Warning: Upper Wildcat Falls is extraordinarily dangerous; it has been the site of numerous deaths.
The lower section of Wildcat Falls, also called Wildcat Wayside Falls and Wildcat Branch Falls, can be seen right off the Cherokee Foothills Scenic Highway (SC 11) in Greenville County. No hiking is required to enjoy this portion of the waterfall, which means anyone can go!
The falls, which are part of the Mountain Bridge Wilderness Area, are managed by South Carolina’s state park system. There are actually three tiers in all, each of which is fed by Wildcat Branch Creek, one of the tributaries of the South Saluda River. The waterfall visible from the road, shown above and below, tumbles 30 feet before landing in a shallow granite pool. The lower falls stand perpendicular to SC 11, and like most falls, they are best viewed after a hard rain.
To the left of Lower Wildcat Falls lies a set of earthen and stone stairs. Climbing these, one reaches Middle Wildcat Falls, seen below, which features a 10-foot cascade. The trail crosses Wildcat Branch Creek at the base of the middle falls and leads to the foundations of a shelter built here in the late 1930s when the Civilian Conservation Corps, as part of Roosevelt’s New Deal, constructed what was then known as Greenville Wayside Park. This park was one of six set up in South Carolina to provide resting spots for traveling motorists. The shelter’s fireplace and chimney remain intact.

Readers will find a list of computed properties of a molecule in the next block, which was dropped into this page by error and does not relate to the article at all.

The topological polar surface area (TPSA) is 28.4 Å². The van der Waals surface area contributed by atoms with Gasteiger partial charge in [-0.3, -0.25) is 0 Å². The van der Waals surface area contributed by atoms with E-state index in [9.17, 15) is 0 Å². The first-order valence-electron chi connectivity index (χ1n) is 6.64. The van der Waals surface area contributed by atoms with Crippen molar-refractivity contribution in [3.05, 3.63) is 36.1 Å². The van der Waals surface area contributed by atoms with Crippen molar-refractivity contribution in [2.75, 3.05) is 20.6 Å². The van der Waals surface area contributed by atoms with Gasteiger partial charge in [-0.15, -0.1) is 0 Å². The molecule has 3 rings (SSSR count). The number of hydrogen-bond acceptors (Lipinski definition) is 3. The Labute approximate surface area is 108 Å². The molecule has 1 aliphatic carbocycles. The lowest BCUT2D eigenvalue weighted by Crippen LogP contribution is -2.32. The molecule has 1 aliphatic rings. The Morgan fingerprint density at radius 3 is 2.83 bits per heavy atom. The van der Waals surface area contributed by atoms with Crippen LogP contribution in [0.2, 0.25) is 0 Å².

Climbing a quarter of a mile further, one comes to the base of Upper Wildcat Falls, not shown. This tier descends in a 100-foot free-fall. Its crest is extraordinarily dangerous and has been the site of numerous fatal accidents. Rescue officials warn that no degree of caution can protect someone from tragedy at this slippery location. Although warning signs have been erected, they are commonly vandalized or stolen. Please exercise extreme caution when visiting Upper Wildcat Falls and enjoy the view only from its base. The park system has closed the path after this point due to the danger of crossing the fall’s boulders.
Wildcat Falls is located between two extremely popular state parks, Caesar’s Head and Jones Gap, each of which have many waterfalls and cascades within their boundaries as well. Another site not to be missed when visiting Wildcat Falls is the unmarked scenic overlook, known as Bald Rock Heritage Preserve and sometimes Shining Rock. Symmes Chapel (Pretty Place) and Saluda Hill Baptist Church are also nearby.
More Pictures of Wildcat Falls
Reflections on Wildcat Falls
Sandy M. Laney shares about her above photo, “With all of the rain South Carolina has received, the falls were in full glory. This is the middle section of the falls.”
Is there a way to get married at Wildcat Falls? The middle falls specifically? My fiancé and I would like to elope over the summer in the evening, with just an officiant there to marry us and a photographer of course who would also be a witness.
Rheta Gray says